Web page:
Lt. Gov. Mandela Barnes entered the Wisconsin Democratic Senate primary with all the makings of an automatic front-runner: statewide name recognition, a national profile, big endorsements and a cushy lead in early polling.
Then a multimillionaire opponent plowed more than $5 million into a flood of TV ads — all while Barnes was dark.
Now, with less than three months to Wisconsin’s primary, Barnes is nowhere near pulling away in the four-person field of Democrats. Instead, a 10-point lead earlier this year dropped to a 3-point lead, as two of his opponents inched upward. One of them, Milwaukee Bucks executive Alex Lasry, who is partially self-funding his campaign, is now in a statistical tie with Barnes after spending $8 million in the contest already.
It all culminated this week in a burst of activity as Barnes and his allies moved to reignite the star power that once made the only Black candidate in the field the early favorite to face Republican incumbent Sen. Ron Johnson in a fall contest that could tip the balance in the Senate.
Barnes has aired his first TV ad, a $500,000 spend, according to Ad Analytics, a TV ad tracking firm. Earlier this week, the progressive organization MoveOn announced it was backing Barnes and would follow that with an investment in the state. And Sen. Elizabeth Warren, D-Mass., is expected to campaign for Barnes on Friday with a major rally in Madison then a visit to Milwaukee — the first high-profile visit to date in the race.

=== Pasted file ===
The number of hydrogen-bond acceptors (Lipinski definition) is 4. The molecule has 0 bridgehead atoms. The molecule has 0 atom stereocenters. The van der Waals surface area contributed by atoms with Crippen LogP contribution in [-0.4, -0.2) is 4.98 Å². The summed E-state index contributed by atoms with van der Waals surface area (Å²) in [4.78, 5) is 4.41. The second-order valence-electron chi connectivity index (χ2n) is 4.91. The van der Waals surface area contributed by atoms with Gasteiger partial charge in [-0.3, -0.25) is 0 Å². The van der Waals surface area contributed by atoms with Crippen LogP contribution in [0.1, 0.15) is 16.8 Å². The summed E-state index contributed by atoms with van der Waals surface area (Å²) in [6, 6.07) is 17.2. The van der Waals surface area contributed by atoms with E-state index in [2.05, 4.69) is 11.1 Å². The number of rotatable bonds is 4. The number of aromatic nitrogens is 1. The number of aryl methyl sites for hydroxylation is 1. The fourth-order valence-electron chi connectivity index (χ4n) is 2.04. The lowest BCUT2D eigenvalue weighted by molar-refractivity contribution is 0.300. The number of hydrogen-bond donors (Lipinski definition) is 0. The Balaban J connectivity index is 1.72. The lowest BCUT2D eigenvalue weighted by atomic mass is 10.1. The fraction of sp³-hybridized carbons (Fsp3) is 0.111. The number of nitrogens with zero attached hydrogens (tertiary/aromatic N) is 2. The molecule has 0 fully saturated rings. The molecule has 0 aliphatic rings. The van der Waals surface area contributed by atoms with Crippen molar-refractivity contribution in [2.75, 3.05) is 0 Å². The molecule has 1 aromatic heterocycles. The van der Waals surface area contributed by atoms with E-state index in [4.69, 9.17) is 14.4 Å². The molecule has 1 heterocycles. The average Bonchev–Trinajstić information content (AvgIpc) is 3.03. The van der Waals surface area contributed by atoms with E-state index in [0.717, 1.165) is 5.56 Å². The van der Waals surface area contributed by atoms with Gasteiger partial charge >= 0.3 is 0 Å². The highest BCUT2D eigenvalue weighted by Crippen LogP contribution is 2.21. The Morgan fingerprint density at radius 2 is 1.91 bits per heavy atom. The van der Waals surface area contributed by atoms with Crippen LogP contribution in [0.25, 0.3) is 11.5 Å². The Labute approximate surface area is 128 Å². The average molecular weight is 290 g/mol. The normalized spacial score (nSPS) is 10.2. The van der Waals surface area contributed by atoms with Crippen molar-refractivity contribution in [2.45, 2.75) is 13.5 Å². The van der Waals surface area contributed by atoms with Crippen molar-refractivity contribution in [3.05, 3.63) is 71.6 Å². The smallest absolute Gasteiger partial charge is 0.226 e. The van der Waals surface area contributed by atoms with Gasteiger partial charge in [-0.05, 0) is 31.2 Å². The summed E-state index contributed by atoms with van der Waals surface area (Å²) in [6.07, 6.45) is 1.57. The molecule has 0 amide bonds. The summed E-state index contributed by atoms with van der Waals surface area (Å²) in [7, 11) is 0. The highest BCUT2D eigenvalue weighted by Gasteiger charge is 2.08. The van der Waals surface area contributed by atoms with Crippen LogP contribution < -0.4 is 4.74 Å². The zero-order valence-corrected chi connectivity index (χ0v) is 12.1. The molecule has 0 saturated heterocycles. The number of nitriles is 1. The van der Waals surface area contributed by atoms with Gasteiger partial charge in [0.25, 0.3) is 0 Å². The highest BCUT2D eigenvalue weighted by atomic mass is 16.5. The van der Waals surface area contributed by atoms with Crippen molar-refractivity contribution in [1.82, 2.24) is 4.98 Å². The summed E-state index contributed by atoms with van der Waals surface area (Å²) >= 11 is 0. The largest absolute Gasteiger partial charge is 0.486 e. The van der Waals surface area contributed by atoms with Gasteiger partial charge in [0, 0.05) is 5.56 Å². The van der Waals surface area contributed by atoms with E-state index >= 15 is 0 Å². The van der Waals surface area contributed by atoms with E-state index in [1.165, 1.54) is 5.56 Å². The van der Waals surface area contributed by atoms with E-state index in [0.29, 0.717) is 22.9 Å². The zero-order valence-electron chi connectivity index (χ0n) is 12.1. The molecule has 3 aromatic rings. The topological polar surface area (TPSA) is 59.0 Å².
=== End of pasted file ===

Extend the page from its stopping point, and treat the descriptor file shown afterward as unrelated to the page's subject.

“In my view, this is the kickoff of the Barnes campaign,” said Charles Franklin, the chief pollster of the Marquette Law School Poll, which has conducted early surveys of the race. “Barnes doesn’t have the option of making personal loans to the campaign. So I think they’ve been husbanding their donations.”
There is plenty of time for the field to shift and candidates to catch fire before the Aug. 9 primary, including Barnes, who could see his numbers rise now that he’s on TV. Still, the dynamics are playing out in a primary where there is little delineation between candidates on most issues and no one campaign has enticed major organizing groups to coalesce behind them.
Major interests that have so far jumped into the race are instead divided, splintering political support and money. Franklin said the tightening in the race was “more about Lasry’s rise than Barnes collapsing.”
“It’s the textbook definition of a wide-open race,” said Phil Walzak, spokesman for state Treasurer Sarah Godlewski, a third candidate in the race.
Godlewski notched 7 percent in the latest Marquette Law School Poll, but, Walzak stressed, voters have yet to tune in: Nearly half of those surveyed remained undecided in the race.
Two progressive groups — Our Revolution, founded by Sen. Bernie Sanders, as well as the Sunrise Movement — have endorsed Tom Nelson, the Outagamie County executive who came in fourth in the poll, with 5 percent of those supporting him.
Warren, a staple of the party’s progressive wing, endorsed Barnes, as did Democracy for America. (Sanders has not endorsed in the race.)
Still, Nelson boasted that it was he who has most embraced progressive values in the race, including strong support of “Medicare for All.”